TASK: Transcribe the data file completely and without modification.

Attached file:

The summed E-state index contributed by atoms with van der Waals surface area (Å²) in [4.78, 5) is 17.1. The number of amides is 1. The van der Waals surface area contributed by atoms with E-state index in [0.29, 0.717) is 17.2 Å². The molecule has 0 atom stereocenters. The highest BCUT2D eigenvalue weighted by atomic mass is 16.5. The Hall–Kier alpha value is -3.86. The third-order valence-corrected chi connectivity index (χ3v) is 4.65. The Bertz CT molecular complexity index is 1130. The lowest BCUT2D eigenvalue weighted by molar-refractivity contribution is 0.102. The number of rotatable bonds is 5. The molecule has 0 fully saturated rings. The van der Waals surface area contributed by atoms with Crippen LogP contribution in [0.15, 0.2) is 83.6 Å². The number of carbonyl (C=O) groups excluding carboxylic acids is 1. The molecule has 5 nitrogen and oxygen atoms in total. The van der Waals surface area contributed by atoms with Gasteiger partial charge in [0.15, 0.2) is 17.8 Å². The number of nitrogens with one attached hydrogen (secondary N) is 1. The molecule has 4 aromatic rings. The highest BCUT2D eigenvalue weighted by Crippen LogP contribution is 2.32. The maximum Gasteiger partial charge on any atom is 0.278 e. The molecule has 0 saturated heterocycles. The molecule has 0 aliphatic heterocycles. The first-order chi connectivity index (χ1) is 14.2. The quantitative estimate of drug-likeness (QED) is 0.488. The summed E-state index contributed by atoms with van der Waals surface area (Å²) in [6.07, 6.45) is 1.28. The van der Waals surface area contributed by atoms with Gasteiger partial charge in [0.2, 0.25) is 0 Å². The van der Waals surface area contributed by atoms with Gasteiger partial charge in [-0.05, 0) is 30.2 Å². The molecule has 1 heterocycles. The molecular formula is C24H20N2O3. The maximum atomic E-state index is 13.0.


The summed E-state index contributed by atoms with van der Waals surface area (Å²) in [4.78, 5) is 17.1. The number of amides is 1. The van der Waals surface area contributed by atoms with E-state index in [0.29, 0.717) is 17.2 Å². The molecule has 0 atom stereocenters. The highest BCUT2D eigenvalue weighted by atomic mass is 16.5. The Hall–Kier alpha value is -3.86. The third-order valence-corrected chi connectivity index (χ3v) is 4.65. The Bertz CT molecular complexity index is 1130. The lowest BCUT2D eigenvalue weighted by molar-refractivity contribution is 0.102. The number of rotatable bonds is 5. The molecule has 0 fully saturated rings. The van der Waals surface area contributed by atoms with Crippen LogP contribution in [0.15, 0.2) is 83.6 Å². The number of carbonyl (C=O) groups excluding carboxylic acids is 1. The molecule has 5 nitrogen and oxygen atoms in total. The van der Waals surface area contributed by atoms with Gasteiger partial charge in [0.15, 0.2) is 17.8 Å². The number of nitrogens with one attached hydrogen (secondary N) is 1. The molecule has 4 aromatic rings. The highest BCUT2D eigenvalue weighted by Crippen LogP contribution is 2.32. The maximum Gasteiger partial charge on any atom is 0.278 e. The molecule has 0 saturated heterocycles. The molecule has 0 aliphatic heterocycles. The first-order chi connectivity index (χ1) is 14.2. The quantitative estimate of drug-likeness (QED) is 0.488. The summed E-state index contributed by atoms with van der Waals surface area (Å²) in [6.07, 6.45) is 1.28. The van der Waals surface area contributed by atoms with Gasteiger partial charge in [0.2, 0.25) is 0 Å². The van der Waals surface area contributed by atoms with Gasteiger partial charge in [-0.05, 0) is 30.2 Å². The molecule has 1 heterocycles. The molecular formula is C24H20N2O3. The maximum atomic E-state index is 13.0.